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This model exists in its most pure form in several Anglo-Saxon countries and in particular in England & Wales and in New Zealand. In both countries, the construction of a new system was intrinsically linked to a more global reform of the public service and the management of the education system. The context of this reform was an economic crisis and strong criticism of the public service – the public education system in particular. The system of inspection was also criticized: it was accused of being characterized by a heavy inefficient bureaucracy, a derisory impact on school improvement and a body of conservative and individualist inspectors. These criticisms were also fed by more ideological arguments: the ineffectiveness of the supervision system was seen as proof of the ineffectiveness of the State, in particular when it comes to evaluation of its own agents. Evaluation can best be done by an actor outside of the educational administration, which is why autonomous bodies were created. In the same vein, the inclusion of the public in the evaluation process will break internal complacency. These criticisms brought about a profound restructuring of inspection. In New Zealand, a very classical structure was replaced with an independent unit, the ‘Education Review Office’, while local and regional offices were abolished. This Office has a mandate to inform the Ministry and the public of the effectiveness of the system and all its schools.
OFSTED in England and Wales follows to a large extent the same approach.
This model relies on inspection visits and reports as its main monitoring tool. However, because such supervision takes place only every few years, intermediate information is needed to monitor the schools’ performances. This is why in the same countries the exam and assessment test system has generally been strengthened, and the schools’ results on these exams and tests are used as information for the schools and the public. The publication of results in league tables has become probably the best-known and most controversial form of intervention in the monitoring system in a country such as the UK. The use of exam and test results to measure – at central level – the performance of schools and to hold them (and the local authorities who manage them) accountable, is also a key characteristic of recent monitoring reforms in the USA, where the No child left behind Act of 2001 has strengthened in this manner central control over what used to be very autonomous local school boards (Carnoy and Loeb, 2001; Stecher and Kerby, 2004).
Internal evaluation also develops, partly because of the conviction that such an internal process is intrinsic to an effective school. But in countries where this central control model has been implanted, school autonomy in teacher management has also increased and school boards and teachers are obliged to reinforce their control over teachers. In addition, an internal review process forms an integral part of the external supervision cycle. It takes place before an inspection visit and has two objectives: first, to facilitate the inspection process by gathering documents and preparing an initial analysis of the status of the school; second, to get the school ready for this external audit so that it comes out better. Indeed, quite a few schools use this self-evaluation process as a rehearsal for the audit. The OFSTED handbook makes it clear that school self-evaluation, in order for it to be effective and of use to the external review, needs to use the criteria, indicators, methods and techniques developed by the external review body. The situation in Hong Kong is similar. Richards (2004), among other authors, concludes that in such a scenario the internal evaluation process cannot be a recognition of teachers’ priorities and professionalism, but becomes an additional control tool.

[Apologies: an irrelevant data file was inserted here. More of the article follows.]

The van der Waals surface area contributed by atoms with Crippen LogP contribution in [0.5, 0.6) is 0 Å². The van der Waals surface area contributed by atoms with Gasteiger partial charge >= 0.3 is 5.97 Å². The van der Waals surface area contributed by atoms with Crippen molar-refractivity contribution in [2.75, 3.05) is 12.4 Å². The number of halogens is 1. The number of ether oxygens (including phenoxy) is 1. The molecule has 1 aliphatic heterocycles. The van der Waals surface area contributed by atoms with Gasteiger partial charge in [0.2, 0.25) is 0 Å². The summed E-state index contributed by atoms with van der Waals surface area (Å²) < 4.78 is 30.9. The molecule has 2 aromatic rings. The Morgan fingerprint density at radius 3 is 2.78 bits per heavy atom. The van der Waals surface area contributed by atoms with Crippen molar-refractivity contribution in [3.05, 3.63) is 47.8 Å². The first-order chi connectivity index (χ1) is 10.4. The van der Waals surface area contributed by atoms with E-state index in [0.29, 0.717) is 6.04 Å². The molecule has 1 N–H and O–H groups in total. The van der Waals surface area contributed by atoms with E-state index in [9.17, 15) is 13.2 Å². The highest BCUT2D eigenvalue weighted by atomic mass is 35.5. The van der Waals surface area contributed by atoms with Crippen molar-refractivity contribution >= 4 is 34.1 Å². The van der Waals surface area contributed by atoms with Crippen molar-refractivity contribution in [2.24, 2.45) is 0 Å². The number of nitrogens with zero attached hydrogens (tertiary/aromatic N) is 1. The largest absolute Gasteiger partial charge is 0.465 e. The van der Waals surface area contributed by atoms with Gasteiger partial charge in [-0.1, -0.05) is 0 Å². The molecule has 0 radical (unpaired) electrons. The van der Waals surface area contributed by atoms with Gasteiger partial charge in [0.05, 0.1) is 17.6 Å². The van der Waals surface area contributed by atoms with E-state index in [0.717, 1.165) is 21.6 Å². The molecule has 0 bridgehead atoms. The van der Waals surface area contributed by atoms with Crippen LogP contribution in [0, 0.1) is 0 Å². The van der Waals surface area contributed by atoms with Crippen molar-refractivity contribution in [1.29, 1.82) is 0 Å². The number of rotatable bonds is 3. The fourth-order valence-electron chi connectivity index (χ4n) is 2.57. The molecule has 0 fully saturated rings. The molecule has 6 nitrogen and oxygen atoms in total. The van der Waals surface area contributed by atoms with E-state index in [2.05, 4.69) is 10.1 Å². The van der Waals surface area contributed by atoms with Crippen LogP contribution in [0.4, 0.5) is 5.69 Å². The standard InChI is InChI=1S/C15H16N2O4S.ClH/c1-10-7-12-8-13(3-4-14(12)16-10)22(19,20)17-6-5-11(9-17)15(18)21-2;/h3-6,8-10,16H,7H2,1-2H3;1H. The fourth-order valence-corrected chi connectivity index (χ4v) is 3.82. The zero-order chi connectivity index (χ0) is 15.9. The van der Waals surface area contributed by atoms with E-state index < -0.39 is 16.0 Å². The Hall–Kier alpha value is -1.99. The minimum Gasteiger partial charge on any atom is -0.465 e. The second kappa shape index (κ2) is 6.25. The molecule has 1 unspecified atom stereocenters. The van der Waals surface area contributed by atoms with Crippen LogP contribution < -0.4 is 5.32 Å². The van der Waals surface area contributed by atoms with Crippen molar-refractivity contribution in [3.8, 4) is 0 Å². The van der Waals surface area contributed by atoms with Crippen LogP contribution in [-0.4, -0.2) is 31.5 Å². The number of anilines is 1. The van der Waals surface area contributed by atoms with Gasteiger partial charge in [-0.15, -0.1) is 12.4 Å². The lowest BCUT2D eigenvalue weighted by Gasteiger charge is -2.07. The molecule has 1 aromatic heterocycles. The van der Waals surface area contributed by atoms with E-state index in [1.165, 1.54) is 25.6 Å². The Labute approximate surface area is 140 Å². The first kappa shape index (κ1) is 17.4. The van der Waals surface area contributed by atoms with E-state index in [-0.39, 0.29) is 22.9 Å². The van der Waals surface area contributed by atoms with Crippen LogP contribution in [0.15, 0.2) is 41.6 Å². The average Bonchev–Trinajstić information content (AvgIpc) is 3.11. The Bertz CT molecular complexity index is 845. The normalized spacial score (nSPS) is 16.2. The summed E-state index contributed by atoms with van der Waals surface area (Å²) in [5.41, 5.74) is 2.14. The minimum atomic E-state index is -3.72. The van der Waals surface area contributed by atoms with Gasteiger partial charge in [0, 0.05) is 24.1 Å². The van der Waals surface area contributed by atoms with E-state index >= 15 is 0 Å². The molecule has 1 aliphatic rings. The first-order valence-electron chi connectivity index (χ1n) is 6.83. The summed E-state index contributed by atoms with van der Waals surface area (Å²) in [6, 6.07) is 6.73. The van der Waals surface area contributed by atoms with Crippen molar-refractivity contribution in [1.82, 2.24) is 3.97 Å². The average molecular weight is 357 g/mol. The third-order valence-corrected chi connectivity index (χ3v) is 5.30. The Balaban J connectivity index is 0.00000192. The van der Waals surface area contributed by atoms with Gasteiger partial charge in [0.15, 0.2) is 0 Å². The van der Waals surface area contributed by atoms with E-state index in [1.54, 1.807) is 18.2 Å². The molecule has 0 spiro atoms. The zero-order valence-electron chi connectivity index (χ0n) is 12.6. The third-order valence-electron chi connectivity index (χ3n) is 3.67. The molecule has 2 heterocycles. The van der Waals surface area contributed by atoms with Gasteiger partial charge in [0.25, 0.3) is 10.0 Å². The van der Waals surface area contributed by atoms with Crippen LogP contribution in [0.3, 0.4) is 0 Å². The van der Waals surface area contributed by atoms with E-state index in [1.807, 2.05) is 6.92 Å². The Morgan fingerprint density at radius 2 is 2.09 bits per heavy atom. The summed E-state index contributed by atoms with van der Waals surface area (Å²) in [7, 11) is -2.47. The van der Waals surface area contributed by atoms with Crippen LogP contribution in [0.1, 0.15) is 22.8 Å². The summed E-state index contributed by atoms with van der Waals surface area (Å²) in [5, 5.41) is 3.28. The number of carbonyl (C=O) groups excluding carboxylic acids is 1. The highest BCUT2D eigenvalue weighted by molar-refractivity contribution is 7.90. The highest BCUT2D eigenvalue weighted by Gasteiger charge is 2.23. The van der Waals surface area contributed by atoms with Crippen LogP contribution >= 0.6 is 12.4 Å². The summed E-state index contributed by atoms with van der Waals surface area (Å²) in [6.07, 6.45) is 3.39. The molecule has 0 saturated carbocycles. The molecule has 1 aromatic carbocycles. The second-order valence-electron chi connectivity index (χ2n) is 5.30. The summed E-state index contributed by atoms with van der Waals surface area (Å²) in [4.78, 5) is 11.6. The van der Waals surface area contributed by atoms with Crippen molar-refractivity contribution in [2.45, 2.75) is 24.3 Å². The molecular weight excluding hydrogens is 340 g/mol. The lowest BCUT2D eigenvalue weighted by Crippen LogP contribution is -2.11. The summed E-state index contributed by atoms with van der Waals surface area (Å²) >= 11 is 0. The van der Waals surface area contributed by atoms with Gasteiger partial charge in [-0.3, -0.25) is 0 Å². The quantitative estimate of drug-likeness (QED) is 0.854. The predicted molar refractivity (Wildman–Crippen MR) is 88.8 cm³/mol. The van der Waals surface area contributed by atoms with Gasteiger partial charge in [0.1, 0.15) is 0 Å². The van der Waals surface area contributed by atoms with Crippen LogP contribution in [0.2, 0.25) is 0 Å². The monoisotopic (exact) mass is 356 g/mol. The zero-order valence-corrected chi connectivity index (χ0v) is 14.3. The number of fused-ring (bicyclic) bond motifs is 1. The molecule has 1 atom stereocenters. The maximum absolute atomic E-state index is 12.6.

OFSTED on the other hand emphasizes that the obligation to prepare an internal evaluation report before the visit has helped the school in developing a culture of self-review, which is helping their improvement.
In this model, two forms of accountability mingle: contractual and public accountability. The schools and teachers are accountable to their employer, the Ministry, which does not intervene directly but exercises control through an independent agency. The schools and teachers are also held accountable to the public. This forms part of a wider trend to strengthen customer choice and control in the public sector (Burns, 2000). The paradoxical result is one whereby the school, in the official discourse, receives more autonomy and does so in reality in managerial and financial matters but where such autonomy is severely restricted by stronger control, in which non-professionals play a significant role. According to several critical authors (e.g. Laval, 2003; Fiske and Ladd, 2001; Simola et al., 2002), this leads to a deprofessionalisation of the teaching body. The publication of inspection reports and exam results are intended precisely to make the school feel directly responsible towards its ‘clients’ and to allow these clients to choose a school and to put pressure on schools. Their conclusions are at the same time used as advertisements by schools: praising quotes decorate their websites and information brochures.
Several countries have adapted certain elements of this model, particularly the institutional audit carried out by a specific corps of inspectors (such audits were introduced a few years ago in several countries, including Guyana, Malaysia or Zambia [check]). These countries have nevertheless kept a classical supervision process, which in principle concentrates more on support than control. The objective of the audit is to reinforce the evaluation of schools and give it a formal structure and character. This allows for a more intensive use of the reports of these audits which remain, however, confidential, in contrast to the situation in for example England.
This model has certain evident assets:
• The role of the supervision service is simple – to control the school in a comprehensive manner. This control covers all pedagogical aspects, administration and management. The inspector or review officers are not confronted with conflicting roles because they are not supposed to offer advice.
• The organization of the inspection service is also simple. Due to the fact that its sole task is to inspect schools every three years or more, it is better for this body to be centralized than dispersed in many small offices. The distribution of functions is clear: the inspection controls;
private service providers offer advice, at the request of the school. This avoids role overlaps and the co-ordination between actors and services causes few problems.
• Inspection visits are meant to provoke schools to assume responsibility for their own improvement through the preparation of an action plan. This model therefore assigns responsibility for improvement to those actors who can make the difference.